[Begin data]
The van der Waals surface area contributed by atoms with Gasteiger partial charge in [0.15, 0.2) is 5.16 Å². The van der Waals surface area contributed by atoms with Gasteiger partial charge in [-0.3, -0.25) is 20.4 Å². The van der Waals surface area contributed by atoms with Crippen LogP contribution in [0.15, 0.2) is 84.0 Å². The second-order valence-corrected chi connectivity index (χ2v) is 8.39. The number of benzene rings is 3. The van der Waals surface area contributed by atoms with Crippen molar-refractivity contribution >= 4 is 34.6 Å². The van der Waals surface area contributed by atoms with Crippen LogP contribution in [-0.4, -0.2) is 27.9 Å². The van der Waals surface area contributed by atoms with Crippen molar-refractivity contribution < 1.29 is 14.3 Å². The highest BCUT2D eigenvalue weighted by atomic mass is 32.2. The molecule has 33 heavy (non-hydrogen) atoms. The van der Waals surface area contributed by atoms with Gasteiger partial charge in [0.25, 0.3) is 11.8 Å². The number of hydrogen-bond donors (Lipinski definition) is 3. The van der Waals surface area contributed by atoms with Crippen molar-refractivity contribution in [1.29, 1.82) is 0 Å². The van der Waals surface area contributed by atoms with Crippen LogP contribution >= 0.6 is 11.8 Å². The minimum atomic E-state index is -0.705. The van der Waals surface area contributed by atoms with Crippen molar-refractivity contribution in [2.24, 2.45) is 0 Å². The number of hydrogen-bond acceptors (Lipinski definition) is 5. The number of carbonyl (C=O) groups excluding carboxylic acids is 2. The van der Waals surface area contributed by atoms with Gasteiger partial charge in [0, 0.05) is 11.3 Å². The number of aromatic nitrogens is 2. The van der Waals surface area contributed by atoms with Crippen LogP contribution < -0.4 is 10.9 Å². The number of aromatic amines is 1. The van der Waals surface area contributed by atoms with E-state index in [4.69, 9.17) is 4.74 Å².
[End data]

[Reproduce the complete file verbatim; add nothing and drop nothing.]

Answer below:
The van der Waals surface area contributed by atoms with Gasteiger partial charge in [0.15, 0.2) is 5.16 Å². The van der Waals surface area contributed by atoms with Gasteiger partial charge in [-0.3, -0.25) is 20.4 Å². The van der Waals surface area contributed by atoms with Crippen LogP contribution in [0.15, 0.2) is 84.0 Å². The second-order valence-corrected chi connectivity index (χ2v) is 8.39. The number of benzene rings is 3. The van der Waals surface area contributed by atoms with Crippen molar-refractivity contribution >= 4 is 34.6 Å². The van der Waals surface area contributed by atoms with Crippen LogP contribution in [-0.4, -0.2) is 27.9 Å². The van der Waals surface area contributed by atoms with Crippen molar-refractivity contribution < 1.29 is 14.3 Å². The highest BCUT2D eigenvalue weighted by atomic mass is 32.2. The molecule has 33 heavy (non-hydrogen) atoms. The van der Waals surface area contributed by atoms with Gasteiger partial charge in [0.25, 0.3) is 11.8 Å². The number of hydrogen-bond donors (Lipinski definition) is 3. The van der Waals surface area contributed by atoms with Crippen molar-refractivity contribution in [1.29, 1.82) is 0 Å². The van der Waals surface area contributed by atoms with Crippen LogP contribution >= 0.6 is 11.8 Å². The minimum atomic E-state index is -0.705. The van der Waals surface area contributed by atoms with Crippen molar-refractivity contribution in [2.24, 2.45) is 0 Å². The number of hydrogen-bond acceptors (Lipinski definition) is 5. The number of carbonyl (C=O) groups excluding carboxylic acids is 2. The van der Waals surface area contributed by atoms with Gasteiger partial charge in [0, 0.05) is 11.3 Å². The number of aromatic nitrogens is 2. The van der Waals surface area contributed by atoms with Crippen LogP contribution < -0.4 is 10.9 Å². The number of aromatic amines is 1. The van der Waals surface area contributed by atoms with E-state index in [4.69, 9.17) is 4.74 Å².